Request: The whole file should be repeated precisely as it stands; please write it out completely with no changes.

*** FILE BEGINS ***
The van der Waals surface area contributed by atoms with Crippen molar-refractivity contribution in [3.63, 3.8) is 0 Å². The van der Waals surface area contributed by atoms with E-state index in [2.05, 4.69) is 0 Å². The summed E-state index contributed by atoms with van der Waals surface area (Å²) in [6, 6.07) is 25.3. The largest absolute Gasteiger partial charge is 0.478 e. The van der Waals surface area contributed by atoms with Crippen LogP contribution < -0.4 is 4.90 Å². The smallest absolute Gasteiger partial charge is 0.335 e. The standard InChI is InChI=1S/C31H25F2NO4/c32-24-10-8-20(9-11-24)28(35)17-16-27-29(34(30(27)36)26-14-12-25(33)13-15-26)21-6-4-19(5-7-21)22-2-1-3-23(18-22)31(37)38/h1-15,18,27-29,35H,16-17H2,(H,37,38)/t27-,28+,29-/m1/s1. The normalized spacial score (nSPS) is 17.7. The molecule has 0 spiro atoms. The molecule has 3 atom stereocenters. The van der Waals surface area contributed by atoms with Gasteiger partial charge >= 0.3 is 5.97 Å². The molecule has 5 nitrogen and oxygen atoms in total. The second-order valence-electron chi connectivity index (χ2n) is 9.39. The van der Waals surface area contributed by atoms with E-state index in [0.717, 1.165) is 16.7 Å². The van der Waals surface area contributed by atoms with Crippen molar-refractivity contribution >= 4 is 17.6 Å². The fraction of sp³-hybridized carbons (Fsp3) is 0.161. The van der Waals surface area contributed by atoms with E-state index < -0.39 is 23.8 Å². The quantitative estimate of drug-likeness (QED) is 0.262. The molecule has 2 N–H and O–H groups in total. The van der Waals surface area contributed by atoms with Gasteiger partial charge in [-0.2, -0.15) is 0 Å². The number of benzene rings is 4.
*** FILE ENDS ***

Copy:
The van der Waals surface area contributed by atoms with Crippen molar-refractivity contribution in [3.63, 3.8) is 0 Å². The van der Waals surface area contributed by atoms with E-state index in [2.05, 4.69) is 0 Å². The summed E-state index contributed by atoms with van der Waals surface area (Å²) in [6, 6.07) is 25.3. The largest absolute Gasteiger partial charge is 0.478 e. The van der Waals surface area contributed by atoms with Crippen LogP contribution < -0.4 is 4.90 Å². The smallest absolute Gasteiger partial charge is 0.335 e. The standard InChI is InChI=1S/C31H25F2NO4/c32-24-10-8-20(9-11-24)28(35)17-16-27-29(34(30(27)36)26-14-12-25(33)13-15-26)21-6-4-19(5-7-21)22-2-1-3-23(18-22)31(37)38/h1-15,18,27-29,35H,16-17H2,(H,37,38)/t27-,28+,29-/m1/s1. The normalized spacial score (nSPS) is 17.7. The molecule has 0 spiro atoms. The molecule has 3 atom stereocenters. The van der Waals surface area contributed by atoms with Gasteiger partial charge >= 0.3 is 5.97 Å². The molecule has 5 nitrogen and oxygen atoms in total. The second-order valence-electron chi connectivity index (χ2n) is 9.39. The van der Waals surface area contributed by atoms with E-state index in [0.717, 1.165) is 16.7 Å². The van der Waals surface area contributed by atoms with Crippen molar-refractivity contribution >= 4 is 17.6 Å². The fraction of sp³-hybridized carbons (Fsp3) is 0.161. The van der Waals surface area contributed by atoms with E-state index < -0.39 is 23.8 Å². The quantitative estimate of drug-likeness (QED) is 0.262. The molecule has 2 N–H and O–H groups in total. The van der Waals surface area contributed by atoms with Gasteiger partial charge in [-0.2, -0.15) is 0 Å². The number of benzene rings is 4.